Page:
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The Art of the Fan-Based Blog: Competition Means Collaboration

The Art of the Fan-based Blog badgeBy DB Ferguson of the

The first and most important step before even starting a fan blog is to find out the dynamics of your fandom as it currently exists online. Is there an official site? Are there message boards out there dedicated to your subject? Are there already other fan sites? You may already be participating in these boards and on already established blogs, but if you’re not, you need to start building those relationships now.

Most fandoms have a variety of dynamics between the different sites and fandoms. It’s wise to know their stories before building a site of your own. Often, there are politics within the fandom that have “split” one section of the fandom off into another blog, or another message board. Learn what you can about what makes each site unique so that you can better understand what need your site can fill within the fandom while still helping to unite all different kinds of fans.

Collaboration - image of four bodies with puzzle pieces to fit togetherThere may already even be a “main” fandom site, either official or unofficial, for your star/show/fandom. If that’s the case, instead of reinventing the wheel, I would suggest finding a niche of the fandom that has not been explored yet and use that as the core foundation for your site.

In the Stephen Colbert fandom, there are multiple message boards, both official and unofficial. My blog, , is considered to be the “main” blog for the Stephen Colbert fandom in terms of breaking news and updates on the show, but there are many sites within the fandom that feature specific subjects.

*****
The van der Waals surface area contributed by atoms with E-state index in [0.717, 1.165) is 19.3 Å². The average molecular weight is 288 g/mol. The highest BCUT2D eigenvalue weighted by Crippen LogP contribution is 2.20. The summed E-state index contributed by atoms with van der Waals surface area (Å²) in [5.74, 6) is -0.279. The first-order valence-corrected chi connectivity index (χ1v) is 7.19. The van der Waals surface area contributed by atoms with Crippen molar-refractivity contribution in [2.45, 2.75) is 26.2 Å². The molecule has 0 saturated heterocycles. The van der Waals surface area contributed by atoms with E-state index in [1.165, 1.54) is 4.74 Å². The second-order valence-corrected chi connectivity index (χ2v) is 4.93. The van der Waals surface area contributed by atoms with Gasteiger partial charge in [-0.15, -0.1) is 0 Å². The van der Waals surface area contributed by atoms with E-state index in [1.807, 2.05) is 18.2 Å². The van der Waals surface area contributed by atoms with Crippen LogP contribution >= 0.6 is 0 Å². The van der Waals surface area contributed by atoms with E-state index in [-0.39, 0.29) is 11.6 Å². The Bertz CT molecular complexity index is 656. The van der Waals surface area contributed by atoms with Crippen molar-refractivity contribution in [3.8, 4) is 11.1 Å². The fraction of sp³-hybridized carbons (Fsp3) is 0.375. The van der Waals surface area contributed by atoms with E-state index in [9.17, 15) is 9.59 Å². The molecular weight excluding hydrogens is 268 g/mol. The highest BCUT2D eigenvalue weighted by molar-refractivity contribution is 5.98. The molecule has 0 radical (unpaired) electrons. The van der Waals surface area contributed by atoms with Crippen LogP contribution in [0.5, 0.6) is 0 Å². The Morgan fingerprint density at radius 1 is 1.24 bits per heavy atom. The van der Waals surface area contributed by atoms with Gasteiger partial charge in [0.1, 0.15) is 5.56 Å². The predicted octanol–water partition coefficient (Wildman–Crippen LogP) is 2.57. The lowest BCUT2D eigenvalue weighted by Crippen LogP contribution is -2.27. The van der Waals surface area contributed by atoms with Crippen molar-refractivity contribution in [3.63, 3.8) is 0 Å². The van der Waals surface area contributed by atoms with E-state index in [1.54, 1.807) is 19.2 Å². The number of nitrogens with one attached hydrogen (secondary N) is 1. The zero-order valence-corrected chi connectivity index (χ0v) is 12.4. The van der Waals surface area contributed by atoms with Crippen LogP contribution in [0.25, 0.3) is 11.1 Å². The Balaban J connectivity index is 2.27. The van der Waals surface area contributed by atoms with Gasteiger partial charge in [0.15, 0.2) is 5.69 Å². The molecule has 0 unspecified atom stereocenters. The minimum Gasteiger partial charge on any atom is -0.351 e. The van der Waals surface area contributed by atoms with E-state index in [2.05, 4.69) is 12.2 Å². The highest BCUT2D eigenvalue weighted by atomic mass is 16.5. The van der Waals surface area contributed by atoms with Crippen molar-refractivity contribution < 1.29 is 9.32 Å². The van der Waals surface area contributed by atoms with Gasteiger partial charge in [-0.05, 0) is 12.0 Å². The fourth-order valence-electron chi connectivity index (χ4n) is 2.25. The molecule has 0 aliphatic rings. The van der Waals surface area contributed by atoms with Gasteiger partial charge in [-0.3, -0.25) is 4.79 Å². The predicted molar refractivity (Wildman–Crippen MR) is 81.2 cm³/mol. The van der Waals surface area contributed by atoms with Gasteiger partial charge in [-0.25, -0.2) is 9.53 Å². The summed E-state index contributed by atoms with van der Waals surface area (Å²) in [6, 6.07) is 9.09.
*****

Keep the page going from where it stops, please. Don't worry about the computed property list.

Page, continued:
The official Colbert Report site features a comprehensive collection of videos, and there are blogs that feature diverse subjects such as Colbert and his Catholicism, as well as a Colbert-inspired parody Wiki, and an extensive collection of pictures of Stephen. Each of these web pages has content that is quite different from my site; however, each site is also quite successful without anyone duplicating the efforts of another. All of these sites compliment each other – they found a niche that needed to be filled, and they ran with it.

A misstep within your fandom at this point of the game could be fatal to your site before it even gets started. You have to learn how to collaborate with the competition. These fandom dynamics will continue to have a large influence on the growth of your site. Make sure to understand as much about your fandom’s specific facets before building a more focused game plan for your site.

In the next article in this series, I’ll talk about how to create a game plan for your fandom web presence.

By DB Ferguson of the
DB Ferguson is the webmaster of , a Stephen Colbert-centric news blog and fan site. DB is a proud member of the Colbert Nation.

One Comment

  1. Posted November 23, 2008 at 7:17 am | Permalink

    Very interesting blog post there Lorelle.

    As a website owner of a fansite myself – it’s nice to see what other people are saying.

    I look forward to reading the next posts in this series.

4 Trackbacks/Pingbacks

  1. […] wanted to recommend The Art of the Fan-Based Blog: Competition Means Collaboration, a blog entry by DB Ferguson. Great read. Knowing your fandom is pretty spot on in terms of […]

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  3. […] The Art of the Fan-Based Blog: Competition Means Collaboration […]

  4. […] Competition Means Collaboration: Look for opportunities to collaborate, even with your competition, and everyone will benefit. […]

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